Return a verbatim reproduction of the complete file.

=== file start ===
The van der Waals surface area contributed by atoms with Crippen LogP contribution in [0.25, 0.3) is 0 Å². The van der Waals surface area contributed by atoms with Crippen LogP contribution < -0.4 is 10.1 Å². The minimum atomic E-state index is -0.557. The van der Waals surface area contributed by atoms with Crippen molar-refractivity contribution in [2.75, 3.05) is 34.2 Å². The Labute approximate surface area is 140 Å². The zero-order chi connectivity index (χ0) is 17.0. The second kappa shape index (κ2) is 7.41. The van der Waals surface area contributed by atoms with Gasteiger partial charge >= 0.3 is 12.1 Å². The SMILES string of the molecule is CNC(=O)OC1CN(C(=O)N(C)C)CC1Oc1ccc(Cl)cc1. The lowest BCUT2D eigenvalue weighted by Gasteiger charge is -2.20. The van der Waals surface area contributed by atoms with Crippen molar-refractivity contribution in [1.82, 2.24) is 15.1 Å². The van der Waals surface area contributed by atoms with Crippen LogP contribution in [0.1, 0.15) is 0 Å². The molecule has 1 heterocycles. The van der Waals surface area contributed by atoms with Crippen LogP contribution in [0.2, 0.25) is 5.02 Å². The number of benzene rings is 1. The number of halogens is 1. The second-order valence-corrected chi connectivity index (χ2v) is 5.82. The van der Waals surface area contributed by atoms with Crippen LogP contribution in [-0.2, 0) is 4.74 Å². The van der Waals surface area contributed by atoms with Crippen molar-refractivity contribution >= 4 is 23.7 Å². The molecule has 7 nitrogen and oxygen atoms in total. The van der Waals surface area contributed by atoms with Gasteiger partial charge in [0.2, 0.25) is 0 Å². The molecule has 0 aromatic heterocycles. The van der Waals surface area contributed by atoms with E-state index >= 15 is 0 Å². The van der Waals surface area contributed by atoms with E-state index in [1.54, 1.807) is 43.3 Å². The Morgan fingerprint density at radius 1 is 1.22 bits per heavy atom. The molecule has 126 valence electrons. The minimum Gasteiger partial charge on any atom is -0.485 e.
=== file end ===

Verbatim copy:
The van der Waals surface area contributed by atoms with Crippen LogP contribution in [0.25, 0.3) is 0 Å². The van der Waals surface area contributed by atoms with Crippen LogP contribution < -0.4 is 10.1 Å². The minimum atomic E-state index is -0.557. The van der Waals surface area contributed by atoms with Crippen molar-refractivity contribution in [2.75, 3.05) is 34.2 Å². The Labute approximate surface area is 140 Å². The zero-order chi connectivity index (χ0) is 17.0. The second kappa shape index (κ2) is 7.41. The van der Waals surface area contributed by atoms with Gasteiger partial charge >= 0.3 is 12.1 Å². The SMILES string of the molecule is CNC(=O)OC1CN(C(=O)N(C)C)CC1Oc1ccc(Cl)cc1. The lowest BCUT2D eigenvalue weighted by Gasteiger charge is -2.20. The van der Waals surface area contributed by atoms with Crippen molar-refractivity contribution in [1.82, 2.24) is 15.1 Å². The van der Waals surface area contributed by atoms with Crippen LogP contribution in [0.1, 0.15) is 0 Å². The molecule has 1 heterocycles. The van der Waals surface area contributed by atoms with Crippen LogP contribution in [0.2, 0.25) is 5.02 Å². The number of benzene rings is 1. The number of halogens is 1. The second-order valence-corrected chi connectivity index (χ2v) is 5.82. The van der Waals surface area contributed by atoms with Crippen LogP contribution in [-0.2, 0) is 4.74 Å². The van der Waals surface area contributed by atoms with Crippen molar-refractivity contribution >= 4 is 23.7 Å². The molecule has 7 nitrogen and oxygen atoms in total. The van der Waals surface area contributed by atoms with Gasteiger partial charge in [0.2, 0.25) is 0 Å². The molecule has 0 aromatic heterocycles. The van der Waals surface area contributed by atoms with E-state index >= 15 is 0 Å². The van der Waals surface area contributed by atoms with E-state index in [1.54, 1.807) is 43.3 Å². The Morgan fingerprint density at radius 1 is 1.22 bits per heavy atom. The molecule has 126 valence electrons. The minimum Gasteiger partial charge on any atom is -0.485 e.